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Flashcards in Gastrointestinal Deck (52):
1

A rise in which liver enzymes suggests hepatocellular injury?

Transaminases (ALT and AST)

2

A rise in which liver enzymes suggest a cholestatic picture?

GGT and ALP

3

What liver enzyme profile is seen in a patient with alcoholic hepatitis?

High AST:ALT ratio

4

Where is ALP produced?

Liver, bone, intestine and placenta

5

What is an isolated raised ALP typically due to?

Bone disease (Paget's disease, Vit D deficiency, metastasis)

(Remember: ALP produced by liver, bone, intestine and placenta)

6

What are GGT levels most useful for?

Although isolated raised GGT is associated with alcohol excess, it is most useful in confirming liver origin of ALP.

7

List 7 causes of a 'hepatocellular' LFT profile

Hepatocellular = raised AST and ALT

Infection e.g. hepatitis B,C,A; EBV; CMV

Alcohol

Fatty liver

Drugs e.g. paracetamol

Metal overload e.g. hereditary haemochromatosis, copper overload

Hypoxia (LD usually more than 1.5 times AST)

Autoimmune

8

List 4 causes of a 'cholestatic' liver function test profile.

Cholestatic = raised GGT/ALP

Biliary obstruction

Pregnancy

Drugs e.g. erythromycin, oestrogen

Infiltration e.g. malignancy

9

Which type of bilirubin is usually involved in hyperbilirubinaemia in adults?

Conjugated

10

What does unconjugated hyperbilirubinaemia in adults usually suggest?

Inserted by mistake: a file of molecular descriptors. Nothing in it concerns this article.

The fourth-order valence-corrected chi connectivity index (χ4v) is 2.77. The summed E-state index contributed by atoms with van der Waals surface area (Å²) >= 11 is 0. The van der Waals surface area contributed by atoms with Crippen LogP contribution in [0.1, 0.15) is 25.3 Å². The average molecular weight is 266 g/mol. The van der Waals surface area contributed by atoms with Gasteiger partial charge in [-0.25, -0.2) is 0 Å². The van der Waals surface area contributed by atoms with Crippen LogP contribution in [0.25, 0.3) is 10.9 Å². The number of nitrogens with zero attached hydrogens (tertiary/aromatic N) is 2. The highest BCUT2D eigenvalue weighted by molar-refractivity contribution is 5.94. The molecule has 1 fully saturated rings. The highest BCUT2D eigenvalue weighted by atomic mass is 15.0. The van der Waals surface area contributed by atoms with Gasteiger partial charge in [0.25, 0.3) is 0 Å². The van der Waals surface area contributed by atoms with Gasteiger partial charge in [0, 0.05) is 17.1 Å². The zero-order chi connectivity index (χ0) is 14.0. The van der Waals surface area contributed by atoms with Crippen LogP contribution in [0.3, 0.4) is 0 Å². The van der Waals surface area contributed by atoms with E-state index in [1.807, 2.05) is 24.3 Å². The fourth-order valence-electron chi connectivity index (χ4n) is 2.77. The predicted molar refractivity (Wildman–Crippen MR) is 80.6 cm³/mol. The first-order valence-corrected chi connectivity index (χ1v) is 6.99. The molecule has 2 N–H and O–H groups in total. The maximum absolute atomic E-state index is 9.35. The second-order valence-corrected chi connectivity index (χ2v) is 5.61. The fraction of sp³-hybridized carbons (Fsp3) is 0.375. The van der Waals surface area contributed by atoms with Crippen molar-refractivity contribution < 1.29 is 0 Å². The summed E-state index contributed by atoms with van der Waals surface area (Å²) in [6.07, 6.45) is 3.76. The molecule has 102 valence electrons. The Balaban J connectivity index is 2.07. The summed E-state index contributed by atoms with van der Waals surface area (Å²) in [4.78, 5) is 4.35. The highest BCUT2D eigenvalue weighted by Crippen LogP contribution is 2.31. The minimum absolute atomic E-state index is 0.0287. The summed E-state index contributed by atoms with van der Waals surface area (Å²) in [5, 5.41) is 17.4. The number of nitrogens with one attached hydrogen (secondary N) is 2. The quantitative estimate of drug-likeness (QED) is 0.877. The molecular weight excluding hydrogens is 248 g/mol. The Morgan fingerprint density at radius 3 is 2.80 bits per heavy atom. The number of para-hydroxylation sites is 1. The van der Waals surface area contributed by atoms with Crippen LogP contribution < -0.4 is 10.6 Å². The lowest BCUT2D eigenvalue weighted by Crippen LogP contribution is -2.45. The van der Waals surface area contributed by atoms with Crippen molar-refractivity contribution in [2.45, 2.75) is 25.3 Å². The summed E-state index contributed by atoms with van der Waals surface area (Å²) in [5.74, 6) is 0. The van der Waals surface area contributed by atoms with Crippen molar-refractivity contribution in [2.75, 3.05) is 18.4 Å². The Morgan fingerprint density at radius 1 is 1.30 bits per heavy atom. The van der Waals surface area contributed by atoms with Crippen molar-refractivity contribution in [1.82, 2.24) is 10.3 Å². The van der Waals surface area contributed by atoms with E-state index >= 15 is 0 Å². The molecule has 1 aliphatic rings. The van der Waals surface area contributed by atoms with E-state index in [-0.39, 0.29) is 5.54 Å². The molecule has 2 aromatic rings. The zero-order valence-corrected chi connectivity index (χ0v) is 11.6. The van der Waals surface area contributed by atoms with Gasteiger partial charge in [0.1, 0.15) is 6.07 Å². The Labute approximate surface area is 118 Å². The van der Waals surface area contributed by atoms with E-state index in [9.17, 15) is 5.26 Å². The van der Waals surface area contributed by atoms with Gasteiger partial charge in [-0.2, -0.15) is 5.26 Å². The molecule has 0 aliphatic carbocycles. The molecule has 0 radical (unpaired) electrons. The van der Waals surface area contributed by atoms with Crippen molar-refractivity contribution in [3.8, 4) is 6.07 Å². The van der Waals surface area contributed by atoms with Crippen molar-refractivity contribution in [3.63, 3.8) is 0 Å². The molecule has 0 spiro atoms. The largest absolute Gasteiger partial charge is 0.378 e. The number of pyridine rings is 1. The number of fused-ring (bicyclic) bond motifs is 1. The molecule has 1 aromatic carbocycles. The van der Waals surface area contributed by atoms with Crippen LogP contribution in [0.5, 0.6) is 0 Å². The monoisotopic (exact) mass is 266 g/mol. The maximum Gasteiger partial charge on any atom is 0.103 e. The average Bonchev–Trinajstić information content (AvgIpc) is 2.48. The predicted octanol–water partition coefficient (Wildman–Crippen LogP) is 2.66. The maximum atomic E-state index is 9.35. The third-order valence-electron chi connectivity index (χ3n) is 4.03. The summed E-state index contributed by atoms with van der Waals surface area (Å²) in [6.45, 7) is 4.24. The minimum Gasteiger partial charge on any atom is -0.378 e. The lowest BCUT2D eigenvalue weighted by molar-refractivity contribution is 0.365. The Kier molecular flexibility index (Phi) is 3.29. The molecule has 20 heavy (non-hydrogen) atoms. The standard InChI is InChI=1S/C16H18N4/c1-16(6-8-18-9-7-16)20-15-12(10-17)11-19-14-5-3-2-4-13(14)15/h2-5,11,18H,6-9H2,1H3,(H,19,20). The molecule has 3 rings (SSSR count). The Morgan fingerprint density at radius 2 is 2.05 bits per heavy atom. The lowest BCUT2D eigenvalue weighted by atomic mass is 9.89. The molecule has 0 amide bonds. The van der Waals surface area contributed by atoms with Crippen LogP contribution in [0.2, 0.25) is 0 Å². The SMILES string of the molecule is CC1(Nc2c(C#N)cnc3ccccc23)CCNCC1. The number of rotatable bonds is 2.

Gilbert syndrome or haemolysis

11

Which type of bilirubin is soluble? Insoluble?

Unconjugated = insoluble

Conjugated = soluble

12

Why is there dark urine and pale faeces in biliary obstruction?

In biliary obstruction, below-normal amounts of conjugated bilirubin reach intestine for conversion to urobilinogen

Urobilinogen is normally converted to urobilin which gives urine its yellow colour. It is also converted to stercobilin which gives faeces its brown pigment.

Therefore, small amounts of conjugated bilirubin = small amounts of urobilinogen = small amounts or urobilin and stercobilin = no yellow or brown pigment = dark urine and pale faeces

13

List two congenital conjugated hyperbilirubinaemias

Dubin-Johnson, Rotor's

14

List two congenital unconjugated hyperbilirubinaemia

Gilbert's, Crigler-Najjar

15

What is primary biliary cirrhosis?

Autoimmune liver disease marked by slow progressive destruction of small bile ducts of the liver - more women affected than men.

16

How should PBC be investigated? (4)

LFTs
Antibodies - AMA and ANA
US - to rule out blockage of bile ducts
Can do biopsy

17

What are the more common causes of UGI bleeding?

UVA MED

Ulcers (PUD)
Varices
AVMs
Mallory Weiss Tear
Erosions (Stress gastritis), oesophagitis
Dieulafoy lesion

18

What is suggested with solid food dysphagia?

Solid food more than liquid suggests structural abnormality

19

What is suspected with dysphagia with liquids?

Solids = liquids suggests neuromuscular origin

20

How should acute upper GI bleeding be investigated?

1. FBE - low Hb, low platelets
2. UEC - high urea
3. LFTs - deranged in liver disease
4. Coags - elevated INR
5. Upper GI endoscopy

21

How are bleeding oesophageal varices managed? (5)

1. Variceal ligation OR